Maintaining Mindfulness During the Holidays
Here are some ideas how to maintain calm and mindful during the holidays!
Posted December 7, 2015
Last month while on a spiritual quest to Maui, I had the golden opportunity to connect with the American spiritual leader and teacher Ram Dass. Many people might remember him for his iconic book Be Here Now, originally published in the 1970s. Ram Dass’s wisdom continues into the New Millennium. More contemporary terms such as “mindfulness” have emerged, but the message is the same: Be present. Appreciate the now. Emanate loving-kindness, and celebrate the happy moments.
As a spiritual seeker myself, I am open to positive thinkers such as Ram Dass. It’s refreshing to hear his words during this chaotic holiday season when we often need to remind ourselves to remain in the moment. Being in the moment helps us gain a better understanding of ourselves. In flipping through Be Here Now, I stumbled on this quote: “The journey across the great ocean of existence is a journey inward . . . ever in deeper and deeper and the deeper you get in the more you meet the truth.”
Practicing mindfulness is one way to meet the truth. According to Thich Nhat Hanh, “Mindfulness is the energy that helps us recognize the conditions of happiness that are already present in our lives.” His method of achieving mindful living is to incorporate the following into daily life:
Mindful breathing: As you breathe in, say that you’re breathing in. As you breathe out, say that you’re breathing out. Take a few seconds to breathe in and breathe out. Focus on the breath, as this is a reminder that you’re alive.
Concentration: Focus on your breath during the day without allowing in other distractions. This will lead you to a state of concentration.
Body awareness: While inhaling and exhaling, become aware of the rest of your body. In this way you make a connection between your mind and body.
Releasing tension: When you’re aware of your body, it’s easier to release tension. Breathe in and say, “I’m aware of my body.” Breathe out and say, “I release the tension in my body.” Repeat as many times as needed during the day.
Walking meditation: If you have difficulty sitting still or are limited for time, a walking meditation is a great alternative to a seated meditation. Pay attention to your body as you do a “royal stroll,” feeling and being aware the ground with each step you take. Think of each step as a miracle.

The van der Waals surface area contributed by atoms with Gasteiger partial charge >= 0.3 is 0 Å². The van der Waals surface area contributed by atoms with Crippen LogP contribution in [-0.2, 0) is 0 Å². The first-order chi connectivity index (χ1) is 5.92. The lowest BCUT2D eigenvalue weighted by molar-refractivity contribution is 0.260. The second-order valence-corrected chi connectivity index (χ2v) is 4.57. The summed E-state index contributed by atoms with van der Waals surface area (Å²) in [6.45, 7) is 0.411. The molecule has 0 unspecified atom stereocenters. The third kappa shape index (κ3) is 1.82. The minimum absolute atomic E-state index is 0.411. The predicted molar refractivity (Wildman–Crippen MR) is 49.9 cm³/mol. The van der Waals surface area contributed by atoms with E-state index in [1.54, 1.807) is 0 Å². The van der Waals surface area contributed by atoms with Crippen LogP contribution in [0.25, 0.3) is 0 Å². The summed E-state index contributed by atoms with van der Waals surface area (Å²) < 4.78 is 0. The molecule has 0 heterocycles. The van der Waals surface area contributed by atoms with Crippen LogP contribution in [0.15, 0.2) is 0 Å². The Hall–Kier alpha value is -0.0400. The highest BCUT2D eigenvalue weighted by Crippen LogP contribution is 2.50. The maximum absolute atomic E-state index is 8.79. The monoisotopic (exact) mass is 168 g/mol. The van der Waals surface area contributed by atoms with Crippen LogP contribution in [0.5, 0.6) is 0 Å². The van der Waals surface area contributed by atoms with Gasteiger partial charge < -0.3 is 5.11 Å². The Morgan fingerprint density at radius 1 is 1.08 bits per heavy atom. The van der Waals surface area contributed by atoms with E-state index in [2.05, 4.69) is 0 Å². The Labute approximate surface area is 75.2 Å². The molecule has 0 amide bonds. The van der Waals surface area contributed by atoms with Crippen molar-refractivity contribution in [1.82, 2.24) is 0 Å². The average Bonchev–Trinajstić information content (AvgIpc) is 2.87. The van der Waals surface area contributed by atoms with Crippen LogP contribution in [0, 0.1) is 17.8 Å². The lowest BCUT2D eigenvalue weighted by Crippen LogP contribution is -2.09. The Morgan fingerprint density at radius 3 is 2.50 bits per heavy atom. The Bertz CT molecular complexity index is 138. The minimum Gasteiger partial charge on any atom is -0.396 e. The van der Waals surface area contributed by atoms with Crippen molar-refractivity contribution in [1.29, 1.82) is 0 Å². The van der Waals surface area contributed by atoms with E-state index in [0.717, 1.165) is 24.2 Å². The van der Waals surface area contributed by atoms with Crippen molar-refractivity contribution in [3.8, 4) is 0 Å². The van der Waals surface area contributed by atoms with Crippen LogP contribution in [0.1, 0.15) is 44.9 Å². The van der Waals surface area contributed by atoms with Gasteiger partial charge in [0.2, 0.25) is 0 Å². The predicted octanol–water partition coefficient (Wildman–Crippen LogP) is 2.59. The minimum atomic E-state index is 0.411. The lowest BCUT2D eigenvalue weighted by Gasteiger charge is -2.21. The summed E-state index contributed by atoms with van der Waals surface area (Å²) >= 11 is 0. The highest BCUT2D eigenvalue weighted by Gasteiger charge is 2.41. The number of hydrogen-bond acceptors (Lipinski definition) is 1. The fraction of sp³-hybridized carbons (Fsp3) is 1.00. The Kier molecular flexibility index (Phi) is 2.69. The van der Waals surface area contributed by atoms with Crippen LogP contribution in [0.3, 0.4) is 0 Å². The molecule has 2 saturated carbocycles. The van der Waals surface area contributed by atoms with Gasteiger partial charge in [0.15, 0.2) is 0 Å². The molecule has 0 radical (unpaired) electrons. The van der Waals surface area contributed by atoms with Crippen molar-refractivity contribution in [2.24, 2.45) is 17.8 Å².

All these techniques lead to increased self-awareness, which is about having a clear perception of who you are—your personality, strengths, weaknesses, thoughts, beliefs, idiosyncrasies, motivations, and how in touch you are with your emotional well-being. When you’re self-aware, you’re more able to understand yourself and others. Being self-aware also makes you more resilient.
Those who are self-aware are typically more comfortable in their own skin, and they may be perceived as calm individuals. We may see these qualities in some clinicians, spiritual leaders, and writers.
There are various rituals that foster self-awareness, and you might consider some of these during the busy holiday season. They include:
Setting intentions: An intention can be thought of as having a plan or a mission. Setting a daily intention sets the mood for your day and keeps you on track. There are different ways to set intentions. You can simply create intentions for yourself, or you can use intention cards. When using these cards, simply shuffle them and choose a card. Then leave the card out on your desk to glance at throughout the day.
Meditation: Meditation is a way to calm your nerves and allow your brain to process information. It’s also a way to unlock your writing ideas, and gives you a chance to tap into your inner voice. Listen to the messages the silence offers you. Meditation and writing are both about letting go. Start with 15 to 20 minutes each day, and increase as needed.
Journaling: Treat yourself to a new journal and pen. Find a quiet space and time of day when you won’t be interrupted. Write for 20 to 30 minutes without lifting your pen off the page. This form of automatic writing is a way to tap into your subconscious mind.
Happy Holidays, and remember to “be here now!”
Ram Dass (1971). Be Here Now. New York, NY: Crown Publishing.
Hanh, T.N. (1999). The Miracle of Mindfulness. Boston, MA: Shambhala Publications.
Hanh, T.N. (2010). You Are Here. Boston, MA: Shambhala Publications.